Once again, Corinna turned to her farrier-mentor who sagely advised her that Duke’s successful recovery would rest squarely on her shoulders and ultimately depended on how much time and effort she was willing to invest in his survival. Instead of giving up, she went all in. She trimmed him religiously every week, gently exercised him in-hand, and walked an emotional tightrope that stretched somewhere between despair and hope on a daily basis.

After the first year of care, Duke kept abscessing over and over again. Since his heels had been removed to correct the rotation, his hooves needed support by way of a FormaHoof polymor. Corinna took an online course on how to apply a FormaHoof mold, so that she could treat Duke in hopes of improving circulation and ridding him of frequent abscesses.

The only hiccup is most FormaHoof kits are for standard-size horses. FormaHoof ordered Corinna a special mold from Greece that would fit Duke's 8" hoof span. Applying a draft-sized mold is a challenge all its own. One of the major obstacles being the time it takes for the polymor to set. Given the draft horse mold requires more material, the set time is three times longer than a standard-size horse.

Part of Corinna's certification required she take pictures and send them to the course leader for review. Getting Duke to cooperate long enough for the polymor to set and for Corinna to capture the necessary pictures was a Herculean effort that involved stocks, sedation and another pair of hands.

“I always wonder if I did right by him,” Corinna remarked. “I wonder if I put him through too much. Even thinking about it today, I get teary-eyed.”

For Corinna, those tears should be those of joy, not regret, because Duke is alive and thriving today. And for the first time since bringing him home in March 2020, Duke expresses his enthusiasm by nickering hello upon seeing her – music to any horse-person’s ears. It’s also proof positive that he’s happy to be alive and in her care.

“Duke taught me so much about myself and what can be achieved,” said Corinna. “I’m not a formally trained farrier, but Duke has been the best teacher.”

At 24-years-old, Duke has finally found his forever home where he can enjoy retirement in peace, surrounded by his herd of mares, his offspring and of course his faithful humans, David and Corinna. If that’s not enough joyous news, Duke produced eight European Brabant Appendix foals since arriving at Jet Sands Quarter Horses, and then covered and settled another five mares who are due in 2023.

Wind River Duke

As their love for the European Brabant grows, so too does their herd numbers. David and Corrina added four high percentage European Brabant fillies to their pasture last year and plan to breed them to Duke in the Spring, God willing.

The European Brabant Registry of America looks forward to adding more of Duke’s crosses in the European Brabant Appendix Record when they’re safely foaled this Spring. We also look forward to adding his purebred offspring to the European Brabant Studbook too.



Photos provided by Dr. Hernando and Lisa Plata

The European Brabant Registry of America would like to congratulate Dr. Hernando and Lisa Plata on the sale of their purebred European Brabant stud colt, Silver Meadow Archibald Haven Nando, better known as "Archie," to Australia in February 2023. Archie is out of Nicole Van de Vinkenbossen and is sired by Victor Van de Fossa Eugenia. Archie will be the first registered European Brabant to be sold outside North America. We wish him a safe journey and look forward to seeing his offspring in Australia in the years ahead. Bon Voyage!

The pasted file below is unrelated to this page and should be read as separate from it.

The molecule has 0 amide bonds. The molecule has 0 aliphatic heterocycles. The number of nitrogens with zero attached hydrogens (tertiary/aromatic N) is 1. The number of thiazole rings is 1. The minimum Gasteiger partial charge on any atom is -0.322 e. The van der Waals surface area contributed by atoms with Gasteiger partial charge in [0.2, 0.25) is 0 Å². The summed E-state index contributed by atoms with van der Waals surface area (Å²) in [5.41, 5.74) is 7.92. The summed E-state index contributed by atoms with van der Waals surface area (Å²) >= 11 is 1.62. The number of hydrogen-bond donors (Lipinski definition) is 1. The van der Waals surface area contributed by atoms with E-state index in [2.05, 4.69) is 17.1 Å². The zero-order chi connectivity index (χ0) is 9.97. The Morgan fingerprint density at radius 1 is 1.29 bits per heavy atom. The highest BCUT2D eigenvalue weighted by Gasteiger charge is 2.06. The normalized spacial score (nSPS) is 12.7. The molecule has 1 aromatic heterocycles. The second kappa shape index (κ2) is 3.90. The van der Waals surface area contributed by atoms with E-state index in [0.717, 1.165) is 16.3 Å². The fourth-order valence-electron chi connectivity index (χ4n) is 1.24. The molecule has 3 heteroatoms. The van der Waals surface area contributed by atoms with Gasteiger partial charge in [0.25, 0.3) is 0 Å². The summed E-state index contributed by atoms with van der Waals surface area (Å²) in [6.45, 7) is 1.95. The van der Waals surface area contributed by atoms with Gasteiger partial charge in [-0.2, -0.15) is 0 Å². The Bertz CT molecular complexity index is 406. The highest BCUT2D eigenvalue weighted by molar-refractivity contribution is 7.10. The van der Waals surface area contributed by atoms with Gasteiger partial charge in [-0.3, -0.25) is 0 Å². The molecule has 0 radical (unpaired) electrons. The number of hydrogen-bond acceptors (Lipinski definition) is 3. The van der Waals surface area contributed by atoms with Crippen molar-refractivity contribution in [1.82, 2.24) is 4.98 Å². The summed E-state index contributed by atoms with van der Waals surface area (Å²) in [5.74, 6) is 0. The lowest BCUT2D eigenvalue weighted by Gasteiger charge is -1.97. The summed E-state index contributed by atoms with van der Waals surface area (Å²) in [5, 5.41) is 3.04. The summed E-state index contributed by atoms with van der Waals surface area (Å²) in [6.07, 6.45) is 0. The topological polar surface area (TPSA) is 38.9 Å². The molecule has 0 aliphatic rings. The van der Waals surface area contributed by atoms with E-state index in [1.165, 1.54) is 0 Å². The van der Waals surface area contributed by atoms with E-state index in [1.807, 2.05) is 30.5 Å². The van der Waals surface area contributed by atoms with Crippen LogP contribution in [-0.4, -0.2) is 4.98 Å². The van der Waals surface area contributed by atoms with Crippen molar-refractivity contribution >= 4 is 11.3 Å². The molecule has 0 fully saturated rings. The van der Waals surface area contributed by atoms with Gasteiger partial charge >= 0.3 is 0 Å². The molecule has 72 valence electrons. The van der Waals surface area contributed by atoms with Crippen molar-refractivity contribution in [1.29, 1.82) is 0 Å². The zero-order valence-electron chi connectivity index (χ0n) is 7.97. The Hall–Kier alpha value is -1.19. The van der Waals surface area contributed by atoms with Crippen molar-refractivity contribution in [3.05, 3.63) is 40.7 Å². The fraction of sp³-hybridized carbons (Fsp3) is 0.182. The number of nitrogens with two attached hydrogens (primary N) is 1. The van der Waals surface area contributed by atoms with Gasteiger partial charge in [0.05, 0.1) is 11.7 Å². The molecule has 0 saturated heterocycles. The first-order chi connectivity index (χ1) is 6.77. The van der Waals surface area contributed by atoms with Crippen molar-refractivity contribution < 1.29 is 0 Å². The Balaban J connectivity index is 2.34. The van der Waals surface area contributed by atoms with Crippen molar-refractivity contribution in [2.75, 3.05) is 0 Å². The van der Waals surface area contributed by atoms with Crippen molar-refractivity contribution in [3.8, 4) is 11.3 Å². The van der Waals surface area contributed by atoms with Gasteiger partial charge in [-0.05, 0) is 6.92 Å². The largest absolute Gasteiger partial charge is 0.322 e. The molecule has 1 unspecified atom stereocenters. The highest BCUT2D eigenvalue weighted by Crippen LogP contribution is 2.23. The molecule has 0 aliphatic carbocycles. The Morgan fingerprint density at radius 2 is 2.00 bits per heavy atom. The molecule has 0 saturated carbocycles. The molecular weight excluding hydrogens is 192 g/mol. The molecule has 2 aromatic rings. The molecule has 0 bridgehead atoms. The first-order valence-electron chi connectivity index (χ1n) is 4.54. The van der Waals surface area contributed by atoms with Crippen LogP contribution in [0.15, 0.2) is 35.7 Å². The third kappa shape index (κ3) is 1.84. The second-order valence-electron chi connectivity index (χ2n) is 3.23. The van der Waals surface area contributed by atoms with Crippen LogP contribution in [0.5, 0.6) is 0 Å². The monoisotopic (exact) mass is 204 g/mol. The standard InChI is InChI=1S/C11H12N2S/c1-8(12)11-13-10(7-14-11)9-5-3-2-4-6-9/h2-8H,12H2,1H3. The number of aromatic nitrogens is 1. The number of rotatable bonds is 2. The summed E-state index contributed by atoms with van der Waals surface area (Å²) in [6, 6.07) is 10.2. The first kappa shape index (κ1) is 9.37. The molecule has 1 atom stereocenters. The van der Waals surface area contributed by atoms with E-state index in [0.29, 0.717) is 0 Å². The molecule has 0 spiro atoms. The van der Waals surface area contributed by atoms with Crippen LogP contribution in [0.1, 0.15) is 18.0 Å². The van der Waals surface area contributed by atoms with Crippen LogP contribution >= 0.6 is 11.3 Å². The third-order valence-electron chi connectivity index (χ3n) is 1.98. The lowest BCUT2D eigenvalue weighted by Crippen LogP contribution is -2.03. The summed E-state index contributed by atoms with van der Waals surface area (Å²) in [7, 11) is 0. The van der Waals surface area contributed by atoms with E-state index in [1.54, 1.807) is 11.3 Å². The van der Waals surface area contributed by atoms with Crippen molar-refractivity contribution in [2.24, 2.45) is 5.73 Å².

Photos Provided by Rebecca Courtney

In October 2022, Dehan and Rebecca Courtney of All The King's Horses generously donated one of their European Brabant foals to raise money for horse charities and the European Brabant Registry of America was one of the beneficiaries receiving $5,000. Additionally, Gentle Giants Draft Horse Rescue and Jeremiah's Crossing both received $2500 each.

The "Colt for s Cause" grand prize winner was Kelly and Gary from Ohio. They gained a beautiful European Brabant Stock stud colt, AKH Pepper, who will enjoy a life of riding, driving, and log pulling. Congrats Kelly and Gary! Thanks again to all who supported AKH's fundraiser and a big THANK YOU to Dehan and Rebecca Courtney for such a generous gift.



EBRA Member Stacy Pearsall is the Producer and Host of the PBS television series, After Action, which airs nationwide beginning in January 2023. You can stream the show online HERE, or check your local listings for air dates and times. Fun fact, Stacy's European Brabants feature in the show's opening sequence so our favorite breed will be seen by millions each week!



Photos Provided by Stacy Pearsall

The EBRA's first election took place on November 9, 2022, and Stakeholder Member Austin Mantz won the vote to take over the Class I Director for a term of three years. Additionally, the Board of Directors appointed Sandi Austin as the new Treasurer for an indefinite term and appointed Olga Pushkareva to the Advisory Committee. To read their bios, please visit the Board of Directors Page and the Advisory Committee Page on the website.



EBRA memberships run January 1-December 31 each year. If you have not yet renewed your membership you can purchase the Single Membership plan HERE or the Farm Membership plan HERE. Be sure to select 'auto-renew' option to make sure your membership doesn't lapse in the future! All Memberships are eligible for discounts on registry services, coupon codes to the EBRA merchandise store and our partner organizations, and access to the Members-only portion of the website.



During year-one of operations, the EBRA Board voted on several minor policy updates to better streamline the Registry processes for our Members. Here's a summary of what you'll see in 2023:

  1. Farm Members will automatically have their farms listed on the website, unless they opt-out of posting. Farm listings include 3 complimentary photos (additional photos are available for a fee) so Farm Members are welcome to complete the farm listing form and send photos ( if they want a more complete listing on the page.